I also do not complain about Catholics who hold the view that Benedict is the pope. They are wrong, their position can lead to very serious dangers and could lead to heretical ideas on the papacy. I try to do what I can to show them that their position is not sound, and by accepting Benedict XVI, John Paul II, and Paul VI, that their position leads them by following the logic to dangerous errors against the faith.

I realize that in this time of crisis, Catholics must strive to be diffident, as John always reminds us. I do not judge those who have adopted erroneous positions, but I will try to help them as best as with the time that I have while following my duties of my state in life that I have been given by God.

I appreciate your correction, and I will reflect on it, to pray that my motives will always be pure and that all of my actions will be for the love of Christ and for my neighbor.

Yours in JMJ,

Mike

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New post Re: 1956 Address of Pope Pius XII on the Liturgy
Quote:
John Lane wrote:
Cristian Jacobo wrote:
Specialists will offer various opinions for solving the problem of so placing the tabernacle on the altar as not to impede the celebration of Mass when the priest is facing the congregation. The essential point is to understand that it is the same Lord present on the altar and in the tabernacle.


It applies to those cases in which the building faces West, instead of East. In such cases the altar still must face East. St. Peter's itself is one of these exceptional cases (the altar is over the tomb of St. Peter, and the nature of the site precluded the building extending West from that point, so it had to be built to the East), which is why the altar is placed so that Holy Mass is celebrated facing East but also facing the people. Pope Pius XII is cutting off this line of argument from Modernist innovators who would use it as a path to their preferred outcome - the removal of Our Lord's Presence from the altar in as many churches as possible, and His placement in some obscure corner where He can more easily be ignored. See many or even most V2 churches for examples.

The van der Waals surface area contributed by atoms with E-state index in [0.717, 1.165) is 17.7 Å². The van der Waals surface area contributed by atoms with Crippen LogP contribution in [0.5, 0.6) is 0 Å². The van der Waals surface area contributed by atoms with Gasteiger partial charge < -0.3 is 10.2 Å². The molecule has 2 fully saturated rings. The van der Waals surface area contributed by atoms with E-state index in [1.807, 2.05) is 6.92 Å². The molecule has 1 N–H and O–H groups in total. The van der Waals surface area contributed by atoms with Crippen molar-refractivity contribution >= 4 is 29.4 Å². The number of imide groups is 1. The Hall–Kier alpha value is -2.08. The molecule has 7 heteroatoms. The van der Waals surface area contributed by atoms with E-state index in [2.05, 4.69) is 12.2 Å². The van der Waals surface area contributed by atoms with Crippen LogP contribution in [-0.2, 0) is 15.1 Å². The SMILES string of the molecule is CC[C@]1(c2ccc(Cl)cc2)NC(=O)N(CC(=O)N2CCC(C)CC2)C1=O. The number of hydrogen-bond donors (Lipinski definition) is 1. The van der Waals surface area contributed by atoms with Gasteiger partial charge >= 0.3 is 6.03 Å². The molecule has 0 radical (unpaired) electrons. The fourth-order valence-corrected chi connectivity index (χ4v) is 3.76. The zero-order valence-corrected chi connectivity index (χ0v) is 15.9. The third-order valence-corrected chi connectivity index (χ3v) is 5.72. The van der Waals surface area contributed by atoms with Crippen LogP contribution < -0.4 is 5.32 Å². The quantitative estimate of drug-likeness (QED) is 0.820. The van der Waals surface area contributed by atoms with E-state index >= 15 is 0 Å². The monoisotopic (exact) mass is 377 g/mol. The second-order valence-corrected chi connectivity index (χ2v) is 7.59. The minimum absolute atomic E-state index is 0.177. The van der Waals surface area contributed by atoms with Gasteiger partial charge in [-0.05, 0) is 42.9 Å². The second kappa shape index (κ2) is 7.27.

Thanks John, i knew that already, and actually i founded this in AER 120 p346/7.
Question: is a special dispensation necessary to have the altar constructed so as to face the people as was the custom in the primitive Church?...
Answer:... there is no legislation forbidding the construction of altar so that the priest faces the people. In fact, the Missal (Rit. serv. V, 3) still contains directions concerning certain minor changes in ceremonial when the altar is "as orientem, versus populum"...

But in spite of this my question was directed to another thing. I wonder if Pope Pius XII had in mind only the case of the altar built towards the east or He refered to any case.
Doubtless the "Paul VI-table" clerly contradicts Pope Pius XII here on separating the altar from the tabernacle.

Cristian

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New post Re: 1956 Address of Pope Pius XII on the Liturgy
Cristian Jacobo wrote:
But in spite of this my question was directed to another thing. I wonder if Pope Pius XII had in mind only the case of the altar built towards the east or He refered to any case.

No, only those cases in which the problem arose - that is, when to offer the Holy Sacrifice ad orientem meant also pro populo. Pius XII is clearly forestalling an objection. That objection would be based on some difficulty or other entailed by following his present instruction. The only such difficulty I am aware of is the one we are discussing. Ergo.

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New post Re: 1956 Address of Pope Pius XII on the Liturgy
Quote:
Cristian Jacobo wrote:
Robert B wrote:
A fast from midnight would to too difficult if not impossible. The evening mass was for the changes in work habits...a working man could hardly fast from midnight till evening.

Ok, is the same mutatis mutandis what Theresa just said above

Explain...I don't follow you here.

Robert, please excuse me the delay. I´ll try to explain myself better...
My argument (and i think Theresa`s) is that Pope Pius XII changed both the midnight fast and the Holy Week for the same reasons, namely the fact that due to the conditions of the modern society, man was no able to assist, as before, to such a large ceremonies and to keep the fast during 10-12 hours.
In His motu proprio Maxima Redemptionis, Pius XII points out that churches got empty during Holy Week because of all the changes the society went through at that time. And that is the reason i quoted you sayng "A fast from midnight would to too difficult if not impossible. The evening mass was for the changes in work habits[/b]...a working man could hardly fast from midnight till evening". And so if you accept (and i think, everybody does) the 3 hours fast and the reasons, it seems as if you have to accept the changes and its causes on Holy Week.
As far as i read, the 3 Holy Week under the new rubrics before Pius XII`s death, that is 1956, 1957 and 1958) got very good attendance of faithfuls.